The Current State of Californian Cabernet Sauvignon

(Originally published August 2004)

Recently Hanes was forced to spend an evening sober as he lectured others on the proper way to get tight. During this harrowing brush with sobriety Hanes was asked a curious question. Naturally, those assembled expected an incisive and comprehensive response since the speaker was, after all, Hanes. Oddly enough, though, Hanes was stumped and could only mumble out a strained reply. What was this question which sparked this unique moment in wine lore? Hanes was asked to recommend some good Californian Cabernet Sauvignons under $20!

Suddenly it all becomes clearer, does it not? Hanes might as well have been asked to produce The Shroud of Turin for all to see. Yet, since that moment the question has gnawed away at what little remains of Hanes's soul and he shall now try to address the question and its context as best he can. Mercy on us all.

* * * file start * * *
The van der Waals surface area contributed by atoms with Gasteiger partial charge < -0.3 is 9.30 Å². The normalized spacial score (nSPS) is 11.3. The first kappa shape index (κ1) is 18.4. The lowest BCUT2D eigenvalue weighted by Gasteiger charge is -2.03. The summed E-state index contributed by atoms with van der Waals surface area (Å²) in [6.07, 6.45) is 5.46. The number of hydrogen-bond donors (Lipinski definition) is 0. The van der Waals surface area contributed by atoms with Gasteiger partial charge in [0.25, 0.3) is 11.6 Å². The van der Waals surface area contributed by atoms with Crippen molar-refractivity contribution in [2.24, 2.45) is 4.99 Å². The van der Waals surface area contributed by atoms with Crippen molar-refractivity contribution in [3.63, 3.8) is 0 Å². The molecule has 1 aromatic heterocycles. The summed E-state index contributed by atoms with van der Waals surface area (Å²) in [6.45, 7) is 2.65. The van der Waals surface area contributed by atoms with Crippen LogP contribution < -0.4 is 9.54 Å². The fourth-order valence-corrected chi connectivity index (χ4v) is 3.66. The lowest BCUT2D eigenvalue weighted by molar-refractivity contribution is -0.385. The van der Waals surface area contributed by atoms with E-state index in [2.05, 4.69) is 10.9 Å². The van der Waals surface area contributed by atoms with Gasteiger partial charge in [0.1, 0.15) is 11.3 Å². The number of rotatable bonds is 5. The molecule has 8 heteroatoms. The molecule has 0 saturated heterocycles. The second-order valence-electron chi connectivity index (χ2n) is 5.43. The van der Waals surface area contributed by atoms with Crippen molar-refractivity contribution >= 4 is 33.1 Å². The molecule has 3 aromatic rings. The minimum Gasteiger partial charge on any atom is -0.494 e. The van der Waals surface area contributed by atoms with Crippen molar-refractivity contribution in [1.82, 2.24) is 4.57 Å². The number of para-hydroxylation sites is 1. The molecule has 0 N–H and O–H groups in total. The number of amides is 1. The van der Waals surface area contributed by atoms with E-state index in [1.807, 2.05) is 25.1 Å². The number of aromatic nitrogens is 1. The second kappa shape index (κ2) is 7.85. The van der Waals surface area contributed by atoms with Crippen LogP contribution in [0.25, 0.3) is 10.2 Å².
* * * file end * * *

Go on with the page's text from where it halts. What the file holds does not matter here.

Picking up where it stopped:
Relatively speaking, Cabernet Sauvignon is a new grape. It is considered to be the product of cross-pollination between the white grape Sauvignon Blanc and the red grape Cabernet Franc. The speculation is that this occurred strictly by chance in Bordeaux during the 17th century. Bordeaux remains the grape's quintessential reference point and in the 18th century Château Mouton made the first recorded reference to Cabernet Sauvignon as a distinct varietal. In the beginning it was also known as Vidure (Vigne Dure or "hardy vine"). Cabernet Sauvignon spread most rapidly throughout France and the rest of Europe after the phylloxera plague decimated so much of existing plantings in the mid-1800's. Rather than replanting the grapevines which had previously existed Hanes assumes they wanted to go with a hardier vine that time around.